Ghostface Killah, Bulletproof Wallets (2001)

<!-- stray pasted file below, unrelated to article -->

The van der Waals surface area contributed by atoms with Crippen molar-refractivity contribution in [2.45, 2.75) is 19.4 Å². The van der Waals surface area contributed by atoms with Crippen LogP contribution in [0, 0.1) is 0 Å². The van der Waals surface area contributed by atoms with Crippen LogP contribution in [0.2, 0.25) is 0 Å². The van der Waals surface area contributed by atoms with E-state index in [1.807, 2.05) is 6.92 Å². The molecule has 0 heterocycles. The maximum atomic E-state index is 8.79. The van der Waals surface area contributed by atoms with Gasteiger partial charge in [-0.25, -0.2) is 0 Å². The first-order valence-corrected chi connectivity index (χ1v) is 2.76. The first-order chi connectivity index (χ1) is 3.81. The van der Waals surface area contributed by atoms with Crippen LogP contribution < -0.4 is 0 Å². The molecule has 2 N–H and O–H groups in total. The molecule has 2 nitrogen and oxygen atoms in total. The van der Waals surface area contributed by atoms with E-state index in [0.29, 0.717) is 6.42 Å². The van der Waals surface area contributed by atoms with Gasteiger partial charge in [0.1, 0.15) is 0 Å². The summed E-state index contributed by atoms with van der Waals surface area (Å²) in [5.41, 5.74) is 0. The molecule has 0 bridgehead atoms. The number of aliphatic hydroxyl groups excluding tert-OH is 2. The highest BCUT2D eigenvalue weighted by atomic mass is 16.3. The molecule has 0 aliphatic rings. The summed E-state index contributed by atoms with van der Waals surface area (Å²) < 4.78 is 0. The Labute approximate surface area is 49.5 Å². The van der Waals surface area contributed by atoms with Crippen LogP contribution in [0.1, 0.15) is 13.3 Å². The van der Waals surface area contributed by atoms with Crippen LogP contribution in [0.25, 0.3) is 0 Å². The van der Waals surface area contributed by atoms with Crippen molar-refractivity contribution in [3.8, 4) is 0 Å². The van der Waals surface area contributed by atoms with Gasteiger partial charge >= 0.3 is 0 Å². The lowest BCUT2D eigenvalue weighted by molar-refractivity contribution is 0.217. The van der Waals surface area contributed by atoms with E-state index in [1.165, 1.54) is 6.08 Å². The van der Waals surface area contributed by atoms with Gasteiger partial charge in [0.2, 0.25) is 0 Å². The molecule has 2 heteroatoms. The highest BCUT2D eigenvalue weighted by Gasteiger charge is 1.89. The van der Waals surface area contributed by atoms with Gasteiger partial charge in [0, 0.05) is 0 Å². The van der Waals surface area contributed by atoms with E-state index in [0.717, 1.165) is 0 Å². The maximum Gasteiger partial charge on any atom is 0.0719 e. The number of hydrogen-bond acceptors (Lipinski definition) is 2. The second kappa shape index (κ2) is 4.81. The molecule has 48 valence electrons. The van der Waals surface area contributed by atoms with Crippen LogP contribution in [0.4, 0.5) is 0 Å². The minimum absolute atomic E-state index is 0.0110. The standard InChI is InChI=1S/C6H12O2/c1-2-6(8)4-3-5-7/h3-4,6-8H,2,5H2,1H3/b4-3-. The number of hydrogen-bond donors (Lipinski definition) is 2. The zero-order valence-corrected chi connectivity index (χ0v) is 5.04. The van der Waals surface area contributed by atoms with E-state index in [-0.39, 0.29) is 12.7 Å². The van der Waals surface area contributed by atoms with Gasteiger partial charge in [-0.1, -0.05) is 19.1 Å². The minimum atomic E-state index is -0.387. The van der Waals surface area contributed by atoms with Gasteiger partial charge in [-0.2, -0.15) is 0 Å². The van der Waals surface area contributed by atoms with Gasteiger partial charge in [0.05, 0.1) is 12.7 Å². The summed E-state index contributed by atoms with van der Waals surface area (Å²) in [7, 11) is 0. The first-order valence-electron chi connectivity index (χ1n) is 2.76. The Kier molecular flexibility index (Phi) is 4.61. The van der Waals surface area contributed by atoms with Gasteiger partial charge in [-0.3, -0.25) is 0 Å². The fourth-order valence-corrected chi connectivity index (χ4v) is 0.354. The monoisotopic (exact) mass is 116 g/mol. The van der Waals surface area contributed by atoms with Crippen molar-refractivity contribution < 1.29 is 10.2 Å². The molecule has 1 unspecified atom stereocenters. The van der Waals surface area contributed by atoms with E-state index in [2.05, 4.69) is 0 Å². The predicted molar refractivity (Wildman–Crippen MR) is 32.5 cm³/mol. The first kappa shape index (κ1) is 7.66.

Bulletproof Wallets, the third album by Wu-Tang member and verbal portraitist Ghostface Killah, sounds like a sequel to last year’s Supreme Clientele. The irrepressible Iron Man has carbon-copied a successful formula, in this case one of last year’s best rap albums, a rare compromise between underground linguistics and mainstream ethos. But where Supreme Clientele flowed with bizarre non-sequiturs and Ghost’s fractured slanguage, Bulletproof Wallets bumbles along with an uneven collection of street epics and would-be party anthems. “Ghost Showers” mimics his breakthrough single from last year, “Cherchez LaGhost,” all the way down to the classic disco loop and signifying female. R&B singer Carl Thomas croons urban pop for him on “Never Be the Same Again.” Ghost wants to be president of the hip-hop nation; he’s sick of motherfuckers biting Wu-Tang Clan’s myriad styles and innovations. “Niggas don’t understand we started all that Cristal, all that Wallabee shit,” he vents on the intro. Absent throughout is Supreme Clientele’s sheer irrationality. Perhaps stung by criticism that his ravioli-sized rhymes were too rich for consumption, Ghost has jettisoned the made-up words and preposterous imagery. Lunkhead braggadocio and criminal histrionics are all that remain. “My Rolls be Liberace/And my bedroom is off the hook all day/Designed by Versace,” he boasts on “Ghost Showers.” It’s all quite fabulous, especially for a man who reveals on “Forest” that his wonderland consists of Daffy Duck, Kermit, and other cartoon characters fornicating, doing drugs, and killing each other. But those for who marveled at Supreme Clientele’s abstractions, Bulletproof Wallets might sound disappointingly mundane. In interviews, Ghostface Killah complained that his label, Epic Records, botched the release by omitting several songs due to sample clearance issues. Those missing tracks, including “The Sun,” “The Watch,” and others are widely available on the internet.